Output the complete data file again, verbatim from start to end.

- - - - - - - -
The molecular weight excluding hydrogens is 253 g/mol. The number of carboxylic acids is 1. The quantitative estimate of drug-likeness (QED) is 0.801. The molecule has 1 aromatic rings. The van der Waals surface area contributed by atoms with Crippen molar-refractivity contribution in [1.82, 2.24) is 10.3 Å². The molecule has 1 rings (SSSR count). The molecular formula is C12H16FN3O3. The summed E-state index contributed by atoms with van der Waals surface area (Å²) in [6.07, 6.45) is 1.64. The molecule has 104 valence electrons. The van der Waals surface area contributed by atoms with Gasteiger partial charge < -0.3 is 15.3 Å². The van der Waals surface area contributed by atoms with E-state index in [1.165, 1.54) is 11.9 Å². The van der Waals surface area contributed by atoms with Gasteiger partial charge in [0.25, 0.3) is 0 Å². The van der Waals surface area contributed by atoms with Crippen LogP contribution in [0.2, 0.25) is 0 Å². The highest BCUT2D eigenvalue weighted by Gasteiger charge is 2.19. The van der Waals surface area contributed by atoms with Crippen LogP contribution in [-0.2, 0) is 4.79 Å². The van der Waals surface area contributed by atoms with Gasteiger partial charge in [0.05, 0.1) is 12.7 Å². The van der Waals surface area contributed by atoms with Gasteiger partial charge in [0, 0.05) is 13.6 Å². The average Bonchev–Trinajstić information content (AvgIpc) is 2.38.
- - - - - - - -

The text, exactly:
The molecular weight excluding hydrogens is 253 g/mol. The number of carboxylic acids is 1. The quantitative estimate of drug-likeness (QED) is 0.801. The molecule has 1 aromatic rings. The van der Waals surface area contributed by atoms with Crippen molar-refractivity contribution in [1.82, 2.24) is 10.3 Å². The molecule has 1 rings (SSSR count). The molecular formula is C12H16FN3O3. The summed E-state index contributed by atoms with van der Waals surface area (Å²) in [6.07, 6.45) is 1.64. The molecule has 104 valence electrons. The van der Waals surface area contributed by atoms with Gasteiger partial charge < -0.3 is 15.3 Å². The van der Waals surface area contributed by atoms with E-state index in [1.165, 1.54) is 11.9 Å². The van der Waals surface area contributed by atoms with Gasteiger partial charge in [0.25, 0.3) is 0 Å². The van der Waals surface area contributed by atoms with Crippen LogP contribution in [0.2, 0.25) is 0 Å². The highest BCUT2D eigenvalue weighted by Gasteiger charge is 2.19. The van der Waals surface area contributed by atoms with Crippen LogP contribution in [-0.2, 0) is 4.79 Å². The van der Waals surface area contributed by atoms with Gasteiger partial charge in [0.05, 0.1) is 12.7 Å². The van der Waals surface area contributed by atoms with Gasteiger partial charge in [0, 0.05) is 13.6 Å². The average Bonchev–Trinajstić information content (AvgIpc) is 2.38.